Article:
March 19, 2003



John Barber

The people of Iraq are caught in a trap. Two overwhelming powers approach

from opposite sides. Like an animal in a steel trap, they gnaw at their own

leg, hoping somehow for freedom, even at the cost of a limb. They watch as

the smiling hunter approaches, singing songs of freedom, singing songs of

righteousness. They hear the words, “In God we trust,” and “God bless


The clerk looks up and welcomes me “home” with graciousness and a smile

each time I enter the hotel. Since we have arrived in Baghdad, this man

has been kind to me, patient with my inability to speak Arabic, concerned

whether I had a good day or a bad day. He has a deep and abiding sadness

in his eyes.

Tonight, he asks, “John, what do you think about this war?” I explain that I

think it is immoral and a tragedy of enormous proportions. “Why did you

come?” he asks. I tell him I want to support my Iraqi friends and stand in

opposition to my government. I came to Iraq because he is not my enemy, but

my brother. He says, “You are better even than us. We do nothing. You come

here to help. We can do nothing, do you understand?”

“My family is here in Baghdad. My father, my brothers. Do you know I go home

each night and I just sit. I only think of one thing: ‘What am I to do? War

is coming, What am I to do?’ That’s it. Tomorrow, the next day, I can do

nothing. I just sit. My brothers, my father, the same.”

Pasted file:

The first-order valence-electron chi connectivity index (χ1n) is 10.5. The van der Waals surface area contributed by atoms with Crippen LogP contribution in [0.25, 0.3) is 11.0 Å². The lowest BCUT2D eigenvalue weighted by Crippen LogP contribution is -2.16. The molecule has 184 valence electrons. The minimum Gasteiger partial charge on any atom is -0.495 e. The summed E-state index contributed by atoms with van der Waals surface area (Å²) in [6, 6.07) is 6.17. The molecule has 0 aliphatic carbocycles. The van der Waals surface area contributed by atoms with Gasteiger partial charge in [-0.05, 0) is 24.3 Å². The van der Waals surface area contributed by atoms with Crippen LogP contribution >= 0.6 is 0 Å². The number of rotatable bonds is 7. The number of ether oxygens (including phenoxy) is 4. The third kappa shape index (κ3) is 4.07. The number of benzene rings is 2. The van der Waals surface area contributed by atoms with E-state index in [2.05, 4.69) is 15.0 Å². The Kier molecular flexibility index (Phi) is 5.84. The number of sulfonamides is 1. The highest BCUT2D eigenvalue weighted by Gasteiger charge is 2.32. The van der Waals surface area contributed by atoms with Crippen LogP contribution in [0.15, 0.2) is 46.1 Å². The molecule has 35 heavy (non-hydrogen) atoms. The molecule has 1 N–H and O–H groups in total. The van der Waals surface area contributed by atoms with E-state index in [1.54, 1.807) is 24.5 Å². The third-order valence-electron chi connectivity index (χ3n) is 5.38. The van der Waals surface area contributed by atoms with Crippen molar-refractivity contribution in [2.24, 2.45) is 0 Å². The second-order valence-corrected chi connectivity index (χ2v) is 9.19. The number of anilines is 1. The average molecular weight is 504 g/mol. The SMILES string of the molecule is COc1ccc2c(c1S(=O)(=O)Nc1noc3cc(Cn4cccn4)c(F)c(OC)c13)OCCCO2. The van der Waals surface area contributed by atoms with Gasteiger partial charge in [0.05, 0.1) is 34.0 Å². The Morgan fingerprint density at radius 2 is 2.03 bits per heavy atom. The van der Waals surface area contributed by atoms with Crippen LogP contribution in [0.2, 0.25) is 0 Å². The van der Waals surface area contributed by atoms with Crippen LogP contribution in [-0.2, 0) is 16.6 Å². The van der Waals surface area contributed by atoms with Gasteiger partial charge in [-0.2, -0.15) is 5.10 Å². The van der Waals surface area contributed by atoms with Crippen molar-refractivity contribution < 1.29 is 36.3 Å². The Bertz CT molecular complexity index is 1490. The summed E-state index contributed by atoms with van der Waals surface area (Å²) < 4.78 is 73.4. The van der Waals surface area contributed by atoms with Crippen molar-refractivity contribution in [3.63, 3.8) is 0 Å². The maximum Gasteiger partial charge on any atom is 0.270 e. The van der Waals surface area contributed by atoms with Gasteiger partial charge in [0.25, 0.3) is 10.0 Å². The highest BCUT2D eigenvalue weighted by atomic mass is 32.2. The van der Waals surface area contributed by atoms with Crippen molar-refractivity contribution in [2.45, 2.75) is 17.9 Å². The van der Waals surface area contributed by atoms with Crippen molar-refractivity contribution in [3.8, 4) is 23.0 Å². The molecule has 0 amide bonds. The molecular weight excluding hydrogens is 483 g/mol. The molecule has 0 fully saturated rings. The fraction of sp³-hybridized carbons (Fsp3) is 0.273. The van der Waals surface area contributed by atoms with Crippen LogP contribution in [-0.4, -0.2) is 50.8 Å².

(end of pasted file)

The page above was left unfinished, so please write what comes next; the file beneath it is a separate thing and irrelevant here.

I look deeply into his eyes. Days, months, years, in this trap. “Why this

war?” he asks. I cannot answer. I want to console him, but I cannot. I want

to hold him like my child, and tell him it will be all right, but it will

not be all right.

“Thank you and your friends for being here, you have good hearts”, he says.

He puts his hand over his heart–a common gesture here in Iraq. It is a

reminder for me. For a moment we stand across from each other, holding our

hearts, holding our anguish. We both begin to cry. When I can bear it no

longer, I turn and head for the lift.

 The people of Iraq are caught in a trap. They watch as the smiling hunter

approaches, singing songs of freedom, and singing songs of righteousness.

Then they notice the look in the eye. The smile is not for them. The hunter

merely appreciates the prey. He is thinking he will end it quickly and go

home with his prize. The songs are not for them. In the eyes of the

approaching power freedom, democracy, and security is only for a select

group. As the prey looks up in a final plea for mercy, this truth becomes

self evident.

Barber was a member of CPT’s February 1-15 delegation to Iraq.


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